Honor the judge
I notice that people are making a little bow as they enter and leave the courtroom. I’m pressed, and I gotta go. Have been is more like it. I wonder if I should go and make the little bow too. Must I? Then I realize that I might well be airlifted again if I don’t. Yep. Every knee shall bow, every tongue confess…
God must be a much “terribler” judge ‘cause not everyone was bowing in this courtroom. When it comes to Him everyone has to. Then I think that perhaps I shouldn’t bow. I should make a little court’sy. I’m a girl, right? And I learnt that a long ways ago, in nurs’ry school judge, perhaps you’d let me court’sy for you? I’m a girl, pretty please with a cherry on it? I can do it real well, see….I picture in my mind.
Then I decide against it as the long court session is almost over, save for a guy who asks for 5 minutes and the judge takes his word literally. He’s so frazzled. His advocate comes in…..and my mind drifts.
The girl on my right leans on me in a rather jerky manner. She’s hungry, sleepy and has a headache now. She tells me bits and pieces of her story.
Then we begin to be called out. So and so “for walking in town with an intention to ‘toot; for selling without a permit; for shouting and making noise about goods you want to sell without a permit; for littering; for buying from a hawker…. “
Now if you look at who’s being accused of the first offence, you wonder what they were selling. Dirty, disheveled, unruly hair, worn out nail lacquer (cutex), and the shoes are not even dainty! They are dingy! Wh…wh…whaat! The clothes are not particularly attractive either. Well, perhaps “beauty” is indeed in the eyes of the beholder.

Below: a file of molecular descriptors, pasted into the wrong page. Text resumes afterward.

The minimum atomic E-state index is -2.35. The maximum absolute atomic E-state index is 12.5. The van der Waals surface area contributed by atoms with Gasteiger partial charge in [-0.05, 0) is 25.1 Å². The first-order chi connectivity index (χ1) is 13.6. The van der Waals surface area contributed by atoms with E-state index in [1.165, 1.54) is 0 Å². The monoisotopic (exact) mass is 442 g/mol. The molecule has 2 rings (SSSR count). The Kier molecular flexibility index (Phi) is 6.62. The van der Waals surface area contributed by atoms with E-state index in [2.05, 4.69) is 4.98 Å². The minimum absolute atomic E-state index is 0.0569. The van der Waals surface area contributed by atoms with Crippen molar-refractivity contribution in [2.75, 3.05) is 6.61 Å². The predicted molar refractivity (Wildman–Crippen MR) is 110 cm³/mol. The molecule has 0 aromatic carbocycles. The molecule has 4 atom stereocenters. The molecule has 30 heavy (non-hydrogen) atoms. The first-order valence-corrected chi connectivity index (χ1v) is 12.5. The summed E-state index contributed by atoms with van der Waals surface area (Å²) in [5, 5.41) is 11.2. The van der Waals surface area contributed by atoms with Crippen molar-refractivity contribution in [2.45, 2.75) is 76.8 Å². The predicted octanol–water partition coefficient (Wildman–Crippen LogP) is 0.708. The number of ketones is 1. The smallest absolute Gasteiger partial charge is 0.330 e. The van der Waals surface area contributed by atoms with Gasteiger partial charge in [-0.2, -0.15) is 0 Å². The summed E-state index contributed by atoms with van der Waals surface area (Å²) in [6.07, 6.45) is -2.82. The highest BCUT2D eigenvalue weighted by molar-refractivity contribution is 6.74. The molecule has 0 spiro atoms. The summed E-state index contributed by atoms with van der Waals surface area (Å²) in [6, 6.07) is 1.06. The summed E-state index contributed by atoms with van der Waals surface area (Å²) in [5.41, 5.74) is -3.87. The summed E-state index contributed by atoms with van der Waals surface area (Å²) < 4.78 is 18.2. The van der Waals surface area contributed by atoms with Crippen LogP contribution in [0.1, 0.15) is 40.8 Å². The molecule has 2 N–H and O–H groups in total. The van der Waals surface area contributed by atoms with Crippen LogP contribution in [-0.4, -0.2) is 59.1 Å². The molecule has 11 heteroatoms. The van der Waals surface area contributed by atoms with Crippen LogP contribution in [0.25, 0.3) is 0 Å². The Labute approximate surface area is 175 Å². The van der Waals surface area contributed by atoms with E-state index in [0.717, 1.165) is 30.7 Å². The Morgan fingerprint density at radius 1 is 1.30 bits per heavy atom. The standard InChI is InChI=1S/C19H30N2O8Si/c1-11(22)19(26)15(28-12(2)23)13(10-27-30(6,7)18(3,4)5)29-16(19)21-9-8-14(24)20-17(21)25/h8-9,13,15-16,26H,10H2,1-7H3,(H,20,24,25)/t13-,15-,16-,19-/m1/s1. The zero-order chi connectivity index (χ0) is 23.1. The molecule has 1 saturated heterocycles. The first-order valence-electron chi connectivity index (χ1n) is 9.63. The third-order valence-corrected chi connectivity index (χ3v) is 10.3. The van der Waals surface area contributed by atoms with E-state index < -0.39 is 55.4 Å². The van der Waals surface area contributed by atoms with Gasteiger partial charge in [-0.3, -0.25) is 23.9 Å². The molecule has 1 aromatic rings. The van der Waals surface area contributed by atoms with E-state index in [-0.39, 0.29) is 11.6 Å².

“…1500 per offence, you 2000, you 4500, you community service for two days.” “James” leans over and asks me whether I’d be able to do community service. I remember my “Comm. Service” days in high school and decide I can hack it. But when I think of being away from my daughter, I hope it’s not what I’m given. Then my name is called out, and a fine is read. 1500. Fyux!
I wish I’d bought my PK
Back to the cell. We are now more than before, and based on the hunger, thirst and general lock-up discomforts, PK’s would have been a treat for the atmosphere. The girls are not sorry, and continue with the same bravado they had shown to the judge. They tell tales of how they’ll get their way out by dancing with the cops. They have such strong conviction about what they do. Is mine strong enough to counter theirs? A girl comes almost crying from the facilities. She says the sulphuric acid gests into the eyes in a nasty way. I hope I’m going to be bailed out soon. I walk around. I gotta go.
Funny waiting for bail…
My boss and my other friend tell me to invest for the kingdom of God as I wait for bail, and show the devil that “he a liar, hallaluja!” Ok, that’s not exactly what they say, but you get it, I know. I decide I’m not Paul the evangelist, I’m me, and I’m doing a one-on-one love – listening, helping with calls and smses, telling them Jesus loves them, one at a time. Wishing they’d know Christ. Wondering what the parent-forsaken girl would do if released, and thinking that she’s better off in jail than out roaming the streets with ‘toot friends. Gosh, how can I help? But I can’t bail her out. And I can’t ask my peeps to. It’s been tasking enough for me.
Rupert’s dad calls me and laughs. I ask him whether he’s laughing at me, he says no, then laughs again. And that is what Martin does when we meet, and what GS does when he calls me Ex-Convict for a PK. And my mother in love tells me that she, too, laughed after the initial shock of the news, and so did Rupert’s sister. When my hubby finds me at home having taken 10 showers (only necessary), his first reaction is to laugh. “No, sikuchekelei. Nairobi huwa hivyo, unaona,”Rupert’s dad explains, amidst even greater laughter. The cop comes in and I have to hang up.
My name is called out. Then Colleta, who’s been waiting since before 1pm to bail me out, meets me at the court door, holds my hand, rubs my back; even takes me to buy lunch and waits till I have safely boarded a matatu to go and thank my savior of the day, Martin. Freedom at last!